|Abstract or Summary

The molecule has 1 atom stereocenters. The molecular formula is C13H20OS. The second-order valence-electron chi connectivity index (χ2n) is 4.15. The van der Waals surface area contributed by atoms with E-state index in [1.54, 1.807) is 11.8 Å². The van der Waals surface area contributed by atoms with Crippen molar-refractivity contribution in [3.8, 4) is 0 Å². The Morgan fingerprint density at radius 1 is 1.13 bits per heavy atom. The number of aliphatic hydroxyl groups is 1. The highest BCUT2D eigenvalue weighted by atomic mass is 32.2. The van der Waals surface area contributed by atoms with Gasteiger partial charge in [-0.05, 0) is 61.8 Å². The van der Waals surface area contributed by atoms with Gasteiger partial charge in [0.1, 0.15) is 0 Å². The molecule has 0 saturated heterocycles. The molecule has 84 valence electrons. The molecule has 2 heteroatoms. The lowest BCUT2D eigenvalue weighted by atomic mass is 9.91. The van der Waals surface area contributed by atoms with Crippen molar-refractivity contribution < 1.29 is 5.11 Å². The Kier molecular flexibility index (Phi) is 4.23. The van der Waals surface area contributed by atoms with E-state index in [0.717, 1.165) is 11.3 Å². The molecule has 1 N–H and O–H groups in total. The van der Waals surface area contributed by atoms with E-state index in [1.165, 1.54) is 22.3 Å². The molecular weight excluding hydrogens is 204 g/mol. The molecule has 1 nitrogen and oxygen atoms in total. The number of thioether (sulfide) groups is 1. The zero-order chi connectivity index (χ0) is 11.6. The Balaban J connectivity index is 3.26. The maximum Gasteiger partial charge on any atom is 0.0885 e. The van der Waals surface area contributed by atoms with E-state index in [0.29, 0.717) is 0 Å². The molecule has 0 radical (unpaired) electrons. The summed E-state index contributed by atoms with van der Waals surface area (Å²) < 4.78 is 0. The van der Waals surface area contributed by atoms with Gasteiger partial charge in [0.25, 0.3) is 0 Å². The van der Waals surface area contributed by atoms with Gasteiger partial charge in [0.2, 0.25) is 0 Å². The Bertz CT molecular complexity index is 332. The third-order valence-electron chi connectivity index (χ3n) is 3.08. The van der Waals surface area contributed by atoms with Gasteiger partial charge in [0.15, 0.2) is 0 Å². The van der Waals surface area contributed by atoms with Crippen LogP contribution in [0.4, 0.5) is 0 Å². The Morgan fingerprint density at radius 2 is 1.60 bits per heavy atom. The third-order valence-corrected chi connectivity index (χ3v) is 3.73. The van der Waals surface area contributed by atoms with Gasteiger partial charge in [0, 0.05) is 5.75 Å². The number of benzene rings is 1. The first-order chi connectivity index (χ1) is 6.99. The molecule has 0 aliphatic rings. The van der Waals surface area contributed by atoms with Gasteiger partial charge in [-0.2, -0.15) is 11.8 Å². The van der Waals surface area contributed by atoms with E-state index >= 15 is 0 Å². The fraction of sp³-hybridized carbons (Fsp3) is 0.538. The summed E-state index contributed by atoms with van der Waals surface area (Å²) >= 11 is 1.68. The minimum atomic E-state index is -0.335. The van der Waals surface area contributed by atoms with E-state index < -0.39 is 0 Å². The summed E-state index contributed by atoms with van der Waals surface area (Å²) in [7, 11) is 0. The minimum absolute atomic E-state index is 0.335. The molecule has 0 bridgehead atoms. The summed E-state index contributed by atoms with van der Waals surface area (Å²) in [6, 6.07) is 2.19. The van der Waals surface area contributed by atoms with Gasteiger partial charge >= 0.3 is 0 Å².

- In sonar or radar array processing, one of the most important objectives is to estimate the angles of incidence of distant source signals in a noisy environment. The standard eigenstructure-based method, which is known to yield high resolution spectral estimates for solving the direction finding problem, relies on the assumption that additive sensor noises are white Gaussian processes that are spatially uncorrelated between sensors. In the cases of correlated noise fields, non-Gaussian noises, highly correlated source signals, relatively low signal-to-noise (S/N) ratio, and/or very closely located source signals, direction finding performance based on the standard eigenstructure algorithm is severely degraded. For this study, the (ordinary) nonlinear second-order method (SOM) and revised nonlinear SOM, along with the generalized eigenstructure algorithm, which decorrelates correlated noise fields with known or estimated noise correlation coefficients, are discussed. Ordinary and revised SOMs produce new data sequences, or "second-order signals", by auto-convolution of the original data sequences that were corrupted by additive noises on the sensor array. By reference to appropriate algebraic calculations, an eigenstructure orthogonality relationship, which is similar to the classical first-order method (FOM) that deals directly with original data sequences, is derived. It is also demonstrated that the revised SOM can be used more effectively than the (ordinary) SOM in conjunction with an FOM, such as multiple-signal classification (MUSIC) or many of its subsequent variations, to accommodate troublesome cases such as closely located, multiple (coherent) sources, limited numbers of sensors, correlated Gaussian noises lacking information on the noise correlation coefficients, non-Gaussian noises, and a low S/N ratio. Based on computer simulation, examples of analysis and estimations for the direction finding problems in several environments are provided. Furthermore, the theoretical derivations of the S/N ratios for the FOM and SOM, as well as the threshold S/N ratios for very closely spaced multiple sources and a statistical consideration of the computer simulation results, are presented.